|WarXchild Says |
After giving the industry big headaches, icons of file sharing have turned new leaf or gone on to disrupt other businesses.
The mere mention of the early file-sharing icons -- Shawn Fanning, Niklas Zennstr?m or Wayne Rosso -- used to be enough to send top recording industry executives and artists into a tirade.
But times have changed in just a matter of years. All three have moved on. Two of them head companies that offer solutions to online piracy, while one has gone on to disrupt another industry.
Here?s a look at the careers of these three, then and now.
-- Then: As a Northwestern University student in 1999, Fanning wanted an easier way to find and download MP3 music files, which were a growing underground hit among college students around the country. So he wrote an online file-sharing program and named it after his own nickname, "The Napster."
Napster quickly grew into a worldwide phenomenon used by millions of people who were swapping as many as 3 billion songs per month. Fanning, who later moved to the Bay Area to help found Napster Inc., became an enemy of the major record labels and artists such as Metallica.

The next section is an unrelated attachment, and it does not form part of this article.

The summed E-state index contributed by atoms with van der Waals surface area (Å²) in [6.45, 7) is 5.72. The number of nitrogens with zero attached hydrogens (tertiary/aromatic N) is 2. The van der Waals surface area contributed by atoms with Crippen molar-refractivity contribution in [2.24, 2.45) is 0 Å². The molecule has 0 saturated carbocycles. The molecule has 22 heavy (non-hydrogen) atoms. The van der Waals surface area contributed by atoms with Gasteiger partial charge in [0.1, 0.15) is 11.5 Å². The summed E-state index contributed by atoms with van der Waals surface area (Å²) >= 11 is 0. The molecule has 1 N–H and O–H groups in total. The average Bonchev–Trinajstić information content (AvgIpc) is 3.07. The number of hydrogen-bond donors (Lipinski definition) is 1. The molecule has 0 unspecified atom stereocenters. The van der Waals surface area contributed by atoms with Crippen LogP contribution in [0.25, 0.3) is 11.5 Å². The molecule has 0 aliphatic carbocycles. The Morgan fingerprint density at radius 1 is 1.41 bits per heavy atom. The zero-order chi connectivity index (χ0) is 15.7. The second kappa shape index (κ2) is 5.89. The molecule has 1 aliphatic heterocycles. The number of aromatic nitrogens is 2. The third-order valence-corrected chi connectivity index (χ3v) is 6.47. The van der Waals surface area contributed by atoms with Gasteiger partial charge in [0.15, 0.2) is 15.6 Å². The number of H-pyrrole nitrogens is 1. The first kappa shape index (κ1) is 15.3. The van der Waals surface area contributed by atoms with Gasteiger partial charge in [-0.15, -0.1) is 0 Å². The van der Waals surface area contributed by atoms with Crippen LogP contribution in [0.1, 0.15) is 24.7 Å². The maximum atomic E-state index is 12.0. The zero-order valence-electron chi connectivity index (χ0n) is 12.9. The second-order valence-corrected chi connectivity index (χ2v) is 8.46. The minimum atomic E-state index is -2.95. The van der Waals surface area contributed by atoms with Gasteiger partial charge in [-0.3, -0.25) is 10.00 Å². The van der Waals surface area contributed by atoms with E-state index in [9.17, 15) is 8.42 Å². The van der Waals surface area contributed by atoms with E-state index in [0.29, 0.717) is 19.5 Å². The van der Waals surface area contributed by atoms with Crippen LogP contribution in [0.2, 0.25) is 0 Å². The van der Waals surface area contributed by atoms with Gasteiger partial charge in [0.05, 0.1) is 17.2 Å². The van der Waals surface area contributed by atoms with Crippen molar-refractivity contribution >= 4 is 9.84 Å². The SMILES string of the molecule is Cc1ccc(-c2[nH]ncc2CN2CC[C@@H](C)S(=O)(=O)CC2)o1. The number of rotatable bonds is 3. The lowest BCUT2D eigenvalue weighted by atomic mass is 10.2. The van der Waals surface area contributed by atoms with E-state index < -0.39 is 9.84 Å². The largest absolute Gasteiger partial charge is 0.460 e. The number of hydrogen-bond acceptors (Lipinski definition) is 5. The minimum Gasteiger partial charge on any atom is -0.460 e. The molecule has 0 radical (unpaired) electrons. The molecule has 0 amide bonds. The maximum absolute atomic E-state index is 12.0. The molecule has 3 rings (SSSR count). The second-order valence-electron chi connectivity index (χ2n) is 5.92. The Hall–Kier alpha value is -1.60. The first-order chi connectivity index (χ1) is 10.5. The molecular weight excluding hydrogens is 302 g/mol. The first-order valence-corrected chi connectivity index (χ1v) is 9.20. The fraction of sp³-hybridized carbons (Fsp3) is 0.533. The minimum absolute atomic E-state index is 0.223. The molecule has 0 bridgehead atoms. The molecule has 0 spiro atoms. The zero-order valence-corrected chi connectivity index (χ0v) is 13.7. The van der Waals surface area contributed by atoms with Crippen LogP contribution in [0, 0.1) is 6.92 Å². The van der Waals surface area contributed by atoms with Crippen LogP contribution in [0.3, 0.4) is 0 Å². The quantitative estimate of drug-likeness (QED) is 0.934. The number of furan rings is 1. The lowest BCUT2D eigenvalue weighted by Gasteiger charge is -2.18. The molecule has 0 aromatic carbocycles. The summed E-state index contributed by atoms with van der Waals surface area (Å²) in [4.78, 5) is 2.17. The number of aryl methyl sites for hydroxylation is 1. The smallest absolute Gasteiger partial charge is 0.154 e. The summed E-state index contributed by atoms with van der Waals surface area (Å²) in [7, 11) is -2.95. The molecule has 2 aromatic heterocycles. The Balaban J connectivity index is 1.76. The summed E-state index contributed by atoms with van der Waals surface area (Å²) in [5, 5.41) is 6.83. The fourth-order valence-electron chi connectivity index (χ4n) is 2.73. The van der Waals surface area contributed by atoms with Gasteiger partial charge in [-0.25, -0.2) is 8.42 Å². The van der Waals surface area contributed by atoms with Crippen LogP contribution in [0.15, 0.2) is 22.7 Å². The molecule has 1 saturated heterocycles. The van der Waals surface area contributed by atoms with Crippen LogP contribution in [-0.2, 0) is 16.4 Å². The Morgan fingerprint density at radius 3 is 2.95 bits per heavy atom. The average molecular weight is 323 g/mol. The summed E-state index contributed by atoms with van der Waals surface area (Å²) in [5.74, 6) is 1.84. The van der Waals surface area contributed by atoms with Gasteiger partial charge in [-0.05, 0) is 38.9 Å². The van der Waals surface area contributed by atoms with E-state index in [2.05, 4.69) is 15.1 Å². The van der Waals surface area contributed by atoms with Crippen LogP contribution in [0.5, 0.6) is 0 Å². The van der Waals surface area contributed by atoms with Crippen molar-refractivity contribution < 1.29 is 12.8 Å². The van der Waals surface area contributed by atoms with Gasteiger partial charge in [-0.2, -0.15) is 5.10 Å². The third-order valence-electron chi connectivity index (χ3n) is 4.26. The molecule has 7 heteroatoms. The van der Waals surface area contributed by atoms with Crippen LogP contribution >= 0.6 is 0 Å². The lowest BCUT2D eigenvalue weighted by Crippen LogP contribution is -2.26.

A string of lawsuits forced the company to shut down its file-sharing service and eventually close.
-- Now: Fanning, 24, is co-founder and chief strategy officer of Snocap Inc., a San Francisco startup that provides the record industry with digital music licensing and copyright management services for use on peer-to-peer networks.
Snocap has already signed as clients the two biggest labels, Universal and Sony BMG, and many independent labels.
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